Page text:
Cindy Myer, Ridgewood Moving Services
Don’t Trash the Move by Moving your Trash: Start preparing for your move as soon as you decide to relocate. Staging ones home for sale begins the process of eliminating clutter and a great time to throw out. It’s amazing how much stuff we do accumulate over the years, we all do it and moving gives us a great excuse to visit that garbage can. You will be saving yourself money and time!!
Be Organized: I suggest prior to a move you purchase a binder, folder or portable file case that can be used for centralizing your important papers. A one stop place that you’ll be able to find documents, bills, prescriptions, bank records, keys, etc. any items you’ll need while going through the moving process.
Communication: A good question to ask your Moving Consultant during the estimate is how does the office handle communication between the customer (or shipper) and the moving crew. For example; one of our clients told me on an estimate that she was allergic to peanuts. As I spoke to her further, I found out that even if she comes in contact with an item that someone touched that just ate a food product with peanuts, she could get severely ill. At Ridgewood Moving Service, we have a drivers sheet that is includes all the important correspondence between the sales/office and movers. In addition, the paper work is looked over by operations and key issues written on the job board. The crew leader becomes aware of all the details prior to the move. This includes materials needed for the move as well as concerns of the clients.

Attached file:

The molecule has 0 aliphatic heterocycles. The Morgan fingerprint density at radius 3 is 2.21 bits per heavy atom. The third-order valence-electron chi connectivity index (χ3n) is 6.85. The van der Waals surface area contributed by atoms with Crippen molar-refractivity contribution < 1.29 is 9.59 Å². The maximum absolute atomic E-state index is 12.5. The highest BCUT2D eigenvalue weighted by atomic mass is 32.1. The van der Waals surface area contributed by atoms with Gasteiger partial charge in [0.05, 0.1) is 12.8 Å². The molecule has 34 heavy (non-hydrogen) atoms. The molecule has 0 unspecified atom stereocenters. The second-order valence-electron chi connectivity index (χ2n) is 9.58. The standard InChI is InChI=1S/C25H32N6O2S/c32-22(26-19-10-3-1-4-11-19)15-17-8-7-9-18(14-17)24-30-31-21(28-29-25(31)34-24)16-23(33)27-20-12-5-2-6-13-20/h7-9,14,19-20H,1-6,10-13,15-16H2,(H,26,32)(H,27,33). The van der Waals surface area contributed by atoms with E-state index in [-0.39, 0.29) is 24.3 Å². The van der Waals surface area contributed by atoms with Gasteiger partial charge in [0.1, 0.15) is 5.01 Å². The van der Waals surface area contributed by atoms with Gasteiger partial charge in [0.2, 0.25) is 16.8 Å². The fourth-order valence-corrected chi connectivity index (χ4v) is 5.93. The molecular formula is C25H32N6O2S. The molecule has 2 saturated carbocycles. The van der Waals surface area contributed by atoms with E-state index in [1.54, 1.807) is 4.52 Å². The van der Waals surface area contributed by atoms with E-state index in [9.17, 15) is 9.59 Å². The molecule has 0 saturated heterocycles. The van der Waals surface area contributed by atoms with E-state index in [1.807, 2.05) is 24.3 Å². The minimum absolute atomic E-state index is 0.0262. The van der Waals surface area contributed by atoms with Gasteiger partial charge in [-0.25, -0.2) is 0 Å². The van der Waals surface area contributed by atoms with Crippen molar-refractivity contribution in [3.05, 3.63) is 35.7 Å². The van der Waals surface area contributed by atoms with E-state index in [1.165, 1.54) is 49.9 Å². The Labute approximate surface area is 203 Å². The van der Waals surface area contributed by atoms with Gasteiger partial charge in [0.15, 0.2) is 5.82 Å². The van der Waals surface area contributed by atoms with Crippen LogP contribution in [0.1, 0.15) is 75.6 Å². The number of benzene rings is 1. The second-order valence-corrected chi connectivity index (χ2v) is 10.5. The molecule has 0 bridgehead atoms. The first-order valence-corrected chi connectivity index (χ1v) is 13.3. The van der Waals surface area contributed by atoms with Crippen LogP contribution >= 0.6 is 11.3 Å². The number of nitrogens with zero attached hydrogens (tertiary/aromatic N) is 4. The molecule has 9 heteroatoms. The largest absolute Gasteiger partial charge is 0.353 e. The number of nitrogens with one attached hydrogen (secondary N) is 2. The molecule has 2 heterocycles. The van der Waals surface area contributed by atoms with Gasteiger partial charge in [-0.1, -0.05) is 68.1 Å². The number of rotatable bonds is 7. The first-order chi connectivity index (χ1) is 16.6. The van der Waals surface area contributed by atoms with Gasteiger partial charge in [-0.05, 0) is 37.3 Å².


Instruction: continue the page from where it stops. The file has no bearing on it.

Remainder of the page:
Personal Items: If you have sentimental items, jewelry, a favorite photo, etc. that means a great deal to you, move it yourself. For your own peace of mind, I suggest you move these items of extreme personal value.
Donate: When a client is moving into a smaller space they often have the problem of having too much furniture, whether it’s a home or business. There are so many charitable organizations ready and willing to take these items off your hands. I have a Resource List available if you need some ideas. Email me; firstname.lastname@example.org and I’ll email this list to you. This resource list was provided to me from one of my Professional Organizer friends and I find it to be very useful.
EBay: I recently sold my swing set and trampoline that was unused in my back yard for years. This is a great avenue to get rid of back yard clutter, make some money and save the expense of having someone disassemble these items for you. I use a woman who specializes in the sales process from the listing to all of the correspondence and just takes a fraction of the sale. I can share her name with you or if you have the time, do it yourself!!